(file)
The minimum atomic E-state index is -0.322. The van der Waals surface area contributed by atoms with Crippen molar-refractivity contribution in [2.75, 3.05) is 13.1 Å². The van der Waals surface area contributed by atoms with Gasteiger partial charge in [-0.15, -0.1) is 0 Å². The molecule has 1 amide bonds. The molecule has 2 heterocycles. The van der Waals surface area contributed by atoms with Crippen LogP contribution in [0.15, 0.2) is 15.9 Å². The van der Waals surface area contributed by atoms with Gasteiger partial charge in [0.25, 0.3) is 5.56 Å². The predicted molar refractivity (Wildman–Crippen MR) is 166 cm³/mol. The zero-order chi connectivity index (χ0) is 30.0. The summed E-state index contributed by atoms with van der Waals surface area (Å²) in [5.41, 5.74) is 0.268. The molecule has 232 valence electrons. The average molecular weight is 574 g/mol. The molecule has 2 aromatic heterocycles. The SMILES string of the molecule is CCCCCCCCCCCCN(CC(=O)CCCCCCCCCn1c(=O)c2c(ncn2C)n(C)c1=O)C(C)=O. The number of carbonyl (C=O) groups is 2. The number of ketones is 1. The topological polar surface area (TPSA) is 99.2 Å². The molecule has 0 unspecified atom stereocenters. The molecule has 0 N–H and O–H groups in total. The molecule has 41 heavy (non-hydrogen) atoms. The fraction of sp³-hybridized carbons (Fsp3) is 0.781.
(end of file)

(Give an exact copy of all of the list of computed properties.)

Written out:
The minimum atomic E-state index is -0.322. The van der Waals surface area contributed by atoms with Crippen molar-refractivity contribution in [2.75, 3.05) is 13.1 Å². The van der Waals surface area contributed by atoms with Gasteiger partial charge in [-0.15, -0.1) is 0 Å². The molecule has 1 amide bonds. The molecule has 2 heterocycles. The van der Waals surface area contributed by atoms with Crippen LogP contribution in [0.15, 0.2) is 15.9 Å². The van der Waals surface area contributed by atoms with Gasteiger partial charge in [0.25, 0.3) is 5.56 Å². The predicted molar refractivity (Wildman–Crippen MR) is 166 cm³/mol. The zero-order chi connectivity index (χ0) is 30.0. The summed E-state index contributed by atoms with van der Waals surface area (Å²) in [5.41, 5.74) is 0.268. The molecule has 232 valence electrons. The average molecular weight is 574 g/mol. The molecule has 2 aromatic heterocycles. The SMILES string of the molecule is CCCCCCCCCCCCN(CC(=O)CCCCCCCCCn1c(=O)c2c(ncn2C)n(C)c1=O)C(C)=O. The number of carbonyl (C=O) groups is 2. The number of ketones is 1. The topological polar surface area (TPSA) is 99.2 Å². The molecule has 0 unspecified atom stereocenters. The molecule has 0 N–H and O–H groups in total. The molecule has 41 heavy (non-hydrogen) atoms. The fraction of sp³-hybridized carbons (Fsp3) is 0.781.